Mr. Kelleher was so outgoing that it would take him ages to walk through an airport — he seemed to stop every few feet to chat with employees and passengers. He had a booming laugh, a bottomless trove of anecdotes, and a lawyer’s precise way with words.

When Mr. Kelleher stepped down as chairman at the annual shareholder meeting in 2008, he received “the kind of standing ovation usually reserved for rock stars,” The New York Times reported. Even the Southwest pilots union, in the midst of negotiating a new contract, took out a full-page advertisement in USA Today thanking him for all he had done.


Mr. Kelleher’s quick-witted, down-home observations were legend in the industry. “Because I am unable to perform competently any meaningful function at Southwest, our employees let me be CEO,” he once told the National Civil Aviation Review Commission. “That is one among many reasons why I love the people of Southwest Airlines.”

A hard drinker with an ever-present Kool cigarette in his mouth, he liked to dress like Elvis Presley or other characters at company meetings and maintain a level of fun in the workplace.

In 1992, when both Southwest and Stevens Aviation were using the advertising tagline “Just Plane Smart,” the companies got locked into a debate over which had the rights to the idea. Mr. Kelleher suggested that in place of litigation, he and Kurt Herwald, the Stevens chief executive, arm-wrestle for it. And though Mr. Kelleher lost the match, the publicity was so positive that Herwald relented and let Southwest keep the tagline.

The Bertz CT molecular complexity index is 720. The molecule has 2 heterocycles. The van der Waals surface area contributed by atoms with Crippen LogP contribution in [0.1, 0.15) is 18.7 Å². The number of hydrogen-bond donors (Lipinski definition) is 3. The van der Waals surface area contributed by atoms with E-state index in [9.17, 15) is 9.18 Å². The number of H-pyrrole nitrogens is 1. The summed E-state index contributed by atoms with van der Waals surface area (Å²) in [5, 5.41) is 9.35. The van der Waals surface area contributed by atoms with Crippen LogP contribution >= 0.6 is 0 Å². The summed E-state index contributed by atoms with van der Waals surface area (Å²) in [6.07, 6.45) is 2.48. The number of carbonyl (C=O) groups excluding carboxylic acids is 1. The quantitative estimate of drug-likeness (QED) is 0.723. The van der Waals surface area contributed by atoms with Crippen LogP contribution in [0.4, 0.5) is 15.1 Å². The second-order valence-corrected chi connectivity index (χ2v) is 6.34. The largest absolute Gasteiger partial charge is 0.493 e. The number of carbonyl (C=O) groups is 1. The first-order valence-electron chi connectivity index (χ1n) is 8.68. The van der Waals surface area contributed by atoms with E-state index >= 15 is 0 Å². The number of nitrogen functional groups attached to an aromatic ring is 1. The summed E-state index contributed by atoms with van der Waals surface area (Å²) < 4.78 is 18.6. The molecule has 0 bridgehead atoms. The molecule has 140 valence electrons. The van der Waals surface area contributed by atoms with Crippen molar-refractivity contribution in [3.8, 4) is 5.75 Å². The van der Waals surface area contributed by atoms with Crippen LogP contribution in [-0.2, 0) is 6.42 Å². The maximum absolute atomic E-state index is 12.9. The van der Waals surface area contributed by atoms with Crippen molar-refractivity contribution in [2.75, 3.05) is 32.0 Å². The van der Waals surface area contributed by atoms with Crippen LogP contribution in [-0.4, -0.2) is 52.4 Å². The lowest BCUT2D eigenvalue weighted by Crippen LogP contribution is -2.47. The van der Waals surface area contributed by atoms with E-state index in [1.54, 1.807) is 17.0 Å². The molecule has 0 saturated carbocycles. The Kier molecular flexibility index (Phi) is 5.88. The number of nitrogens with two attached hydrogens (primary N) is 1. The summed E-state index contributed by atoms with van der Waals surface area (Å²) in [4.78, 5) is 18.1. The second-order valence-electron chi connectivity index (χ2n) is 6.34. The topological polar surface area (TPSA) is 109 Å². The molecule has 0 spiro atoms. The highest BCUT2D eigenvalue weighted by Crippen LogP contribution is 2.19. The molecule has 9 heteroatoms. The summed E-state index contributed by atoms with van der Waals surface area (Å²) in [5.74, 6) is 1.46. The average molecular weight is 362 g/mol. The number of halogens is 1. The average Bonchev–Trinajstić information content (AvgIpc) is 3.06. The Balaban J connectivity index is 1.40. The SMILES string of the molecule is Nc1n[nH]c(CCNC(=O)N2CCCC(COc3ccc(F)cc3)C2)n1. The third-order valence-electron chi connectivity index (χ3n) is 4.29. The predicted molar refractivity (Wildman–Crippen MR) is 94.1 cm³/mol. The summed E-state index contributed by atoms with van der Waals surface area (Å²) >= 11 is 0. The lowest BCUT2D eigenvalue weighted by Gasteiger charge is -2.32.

Herbert Dwight Kelleher was born March 12, 1931, in Camden, N.J., to Harry and Ruth (Moore) Kelleher. His father was a general manager at a Campbell’s Soup factory. Herb was captain of his high school basketball team.

He credited his mother as his primary influence. She would engage him in long conversations about life when he was a child. “She was very ethical,” he was quoted as saying in “The Art of Business: In the Footsteps of Giants,” a 2004 book about leadership by Raymond T. Yeh.

“She had a very democratic view of life,” he continued. “She had enormously wide interests in politics and business, so it was very educational in that respect, just talking with her. We’d sit up and talk to 2, 3, and 4 o’clock in the morning when I was quite young, about how you should behave, the goals that you should have, the ethics you should follow, how business worked, how politics can join with business.”

After attending Wesleyan University in Connecticut and later New York University Law School, Mr. Kelleher began his career as a lawyer. He married Joan Negley in 1955, and the couple had four children while living in New Jersey. But a desire to start his own firm prompted him to move the family to San Antonio.

His wife, three of their children and many grandchildren survive, Southwest said.

Material from the Associated Press was used in this obituary.